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Is there a “traditional background” for programmers anymore? Episode 4

Is there a “traditional background” for programmers anymore?

Debating traditional computer science vs bootcamp vs self taught paths into tech.

· 48:46

  • Educational paths toward programming 
    • Self-taught - blogs, articles, tutorials, online platforms like Udemy, code academy
    • 4-year computer science degree
    • 2-year “web design” degree
    • 12-week full-time boot camp
    • 6-month part-time bootcamps
    • Bootcamps that specialize in a discipline like data science, graphics design
    • Bootcamps that serve underrepresented groups - resilient coders, shecodes.io
      • time, attention, resources
    • Master in computer science
  • Side door and back door entryways to tech 
    • Product management 
      • The mom test
      • product school
    • Project management
    • Support, then technical support
    • Solution architects
    • Developer marketing
Advice for people thinking about getting into programming
  • Learn hello world
  • Go through a codeacademy or similar interactive course
  • Try to build something on replit or glitch where you don't need an actual environment set up
  • Connect with other new devs on Twitter
  • Use https://exercism.io/ to get feedback about your code, don’t work in a silo
  • https://roadmap.sh/
How to pick a language or stack to start with in 2022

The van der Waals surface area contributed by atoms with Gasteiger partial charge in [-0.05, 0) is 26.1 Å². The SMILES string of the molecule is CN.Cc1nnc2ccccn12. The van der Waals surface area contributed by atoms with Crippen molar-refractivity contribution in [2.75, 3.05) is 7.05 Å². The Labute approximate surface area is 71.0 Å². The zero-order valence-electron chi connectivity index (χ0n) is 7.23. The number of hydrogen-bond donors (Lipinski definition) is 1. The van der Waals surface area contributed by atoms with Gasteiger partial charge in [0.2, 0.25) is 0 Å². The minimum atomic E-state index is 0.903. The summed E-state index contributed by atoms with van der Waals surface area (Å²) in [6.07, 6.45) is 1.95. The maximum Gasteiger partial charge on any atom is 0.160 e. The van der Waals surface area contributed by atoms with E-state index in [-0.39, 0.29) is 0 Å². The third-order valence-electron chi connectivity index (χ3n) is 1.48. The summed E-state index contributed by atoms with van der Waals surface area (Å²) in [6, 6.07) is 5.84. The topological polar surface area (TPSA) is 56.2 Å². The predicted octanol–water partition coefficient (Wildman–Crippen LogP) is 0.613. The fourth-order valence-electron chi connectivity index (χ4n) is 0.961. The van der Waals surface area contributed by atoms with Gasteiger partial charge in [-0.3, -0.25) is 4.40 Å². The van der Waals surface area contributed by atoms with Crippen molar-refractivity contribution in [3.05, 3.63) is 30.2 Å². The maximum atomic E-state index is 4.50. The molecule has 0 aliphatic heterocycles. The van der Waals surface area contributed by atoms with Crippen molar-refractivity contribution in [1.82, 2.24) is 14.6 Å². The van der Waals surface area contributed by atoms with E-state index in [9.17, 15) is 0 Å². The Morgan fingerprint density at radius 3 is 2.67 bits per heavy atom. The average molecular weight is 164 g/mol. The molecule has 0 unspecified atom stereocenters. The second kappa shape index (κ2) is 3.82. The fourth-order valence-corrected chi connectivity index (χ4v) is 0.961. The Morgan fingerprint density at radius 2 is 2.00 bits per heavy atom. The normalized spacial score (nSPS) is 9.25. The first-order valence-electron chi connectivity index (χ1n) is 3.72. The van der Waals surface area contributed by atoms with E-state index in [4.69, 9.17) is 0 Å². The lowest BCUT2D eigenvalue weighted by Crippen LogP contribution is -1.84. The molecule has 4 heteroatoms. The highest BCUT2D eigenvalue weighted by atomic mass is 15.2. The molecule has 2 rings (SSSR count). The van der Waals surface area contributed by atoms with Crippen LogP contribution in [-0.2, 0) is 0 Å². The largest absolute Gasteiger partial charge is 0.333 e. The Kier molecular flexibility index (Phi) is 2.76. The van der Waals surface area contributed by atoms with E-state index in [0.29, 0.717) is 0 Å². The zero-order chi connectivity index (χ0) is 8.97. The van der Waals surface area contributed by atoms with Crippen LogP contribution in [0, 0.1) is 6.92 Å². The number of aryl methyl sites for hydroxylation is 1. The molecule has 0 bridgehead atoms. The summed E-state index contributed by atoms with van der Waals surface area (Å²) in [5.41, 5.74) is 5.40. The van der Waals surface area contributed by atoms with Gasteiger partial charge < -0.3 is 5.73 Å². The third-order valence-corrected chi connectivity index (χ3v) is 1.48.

• Programming languages are tools
  • Some are more commonly used to build specific things 
    • JavaScript/TypeScript - web (started as front end, now is also backend, is what browsers run), iot, drones, most things support javascript (Airtable, lambdas, google sheets, etc.)
    • HTML/CSS - web (front end only, structure and style)
    • Python - web, data, machine learning
    • Ruby - web, small utilities
    • PHP - web
    • C#/F# - enterprise, windows, azure, games like X-Box
    • Go - CLI tools, scalable servers and large-scale programs
    • Elixir - web, event-driven systems, distributed systems
    • Java - enterprise tools
    • SQL - data only, not for building applications
    • R - data
    • Fortran, COBOL, VBA, objective-c, Perl - I would not invest much in learning these unless it was required for a job I was already hired at
  • CJ says - learn javascript, but then I say learn ruby and ruby on rails
  • Whatever you decide, stick with it until you feel comfortable building decent working applications
Cord management
Other mentions

Black tech pipeline - https://blacktechpipeline.com/ 
wnb.rb - https://www.wnb-rb.dev/
codeacademy - https://www.codecademy.com/

View episode transcript

Creators and Guests

CJ Avilla
CJ Avilla
Developer Advocate @StripeDev. Veteran. 📽 https://t.co/2UI0oEAnFK. Building with Ruby, Rails, JavaScript
Colin Loretz
Colin Loretz
I like to build software and communities. Building software at @orbitmodel 🪐 Coworking at @renocollective 🎙Sharing software learnings on @buildandlearn_


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